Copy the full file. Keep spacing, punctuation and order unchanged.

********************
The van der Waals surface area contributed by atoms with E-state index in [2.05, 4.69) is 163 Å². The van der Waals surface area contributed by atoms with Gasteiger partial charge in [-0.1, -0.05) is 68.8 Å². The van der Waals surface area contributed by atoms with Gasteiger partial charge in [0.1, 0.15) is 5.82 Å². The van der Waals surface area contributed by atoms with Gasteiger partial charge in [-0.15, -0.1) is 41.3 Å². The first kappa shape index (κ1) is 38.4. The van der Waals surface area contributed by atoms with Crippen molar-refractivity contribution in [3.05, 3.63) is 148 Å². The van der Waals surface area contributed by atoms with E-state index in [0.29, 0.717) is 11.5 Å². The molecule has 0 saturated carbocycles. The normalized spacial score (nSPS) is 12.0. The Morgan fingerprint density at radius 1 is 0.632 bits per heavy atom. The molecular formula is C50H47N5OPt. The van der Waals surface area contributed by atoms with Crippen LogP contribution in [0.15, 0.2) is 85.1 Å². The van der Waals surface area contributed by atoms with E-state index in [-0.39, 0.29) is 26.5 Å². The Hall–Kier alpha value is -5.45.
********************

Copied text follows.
The van der Waals surface area contributed by atoms with E-state index in [2.05, 4.69) is 163 Å². The van der Waals surface area contributed by atoms with Gasteiger partial charge in [-0.1, -0.05) is 68.8 Å². The van der Waals surface area contributed by atoms with Gasteiger partial charge in [0.1, 0.15) is 5.82 Å². The van der Waals surface area contributed by atoms with Gasteiger partial charge in [-0.15, -0.1) is 41.3 Å². The first kappa shape index (κ1) is 38.4. The van der Waals surface area contributed by atoms with Crippen molar-refractivity contribution in [3.05, 3.63) is 148 Å². The van der Waals surface area contributed by atoms with E-state index in [0.29, 0.717) is 11.5 Å². The molecule has 0 saturated carbocycles. The normalized spacial score (nSPS) is 12.0. The Morgan fingerprint density at radius 1 is 0.632 bits per heavy atom. The molecular formula is C50H47N5OPt. The van der Waals surface area contributed by atoms with Crippen LogP contribution in [0.15, 0.2) is 85.1 Å². The van der Waals surface area contributed by atoms with E-state index in [-0.39, 0.29) is 26.5 Å². The Hall–Kier alpha value is -5.45.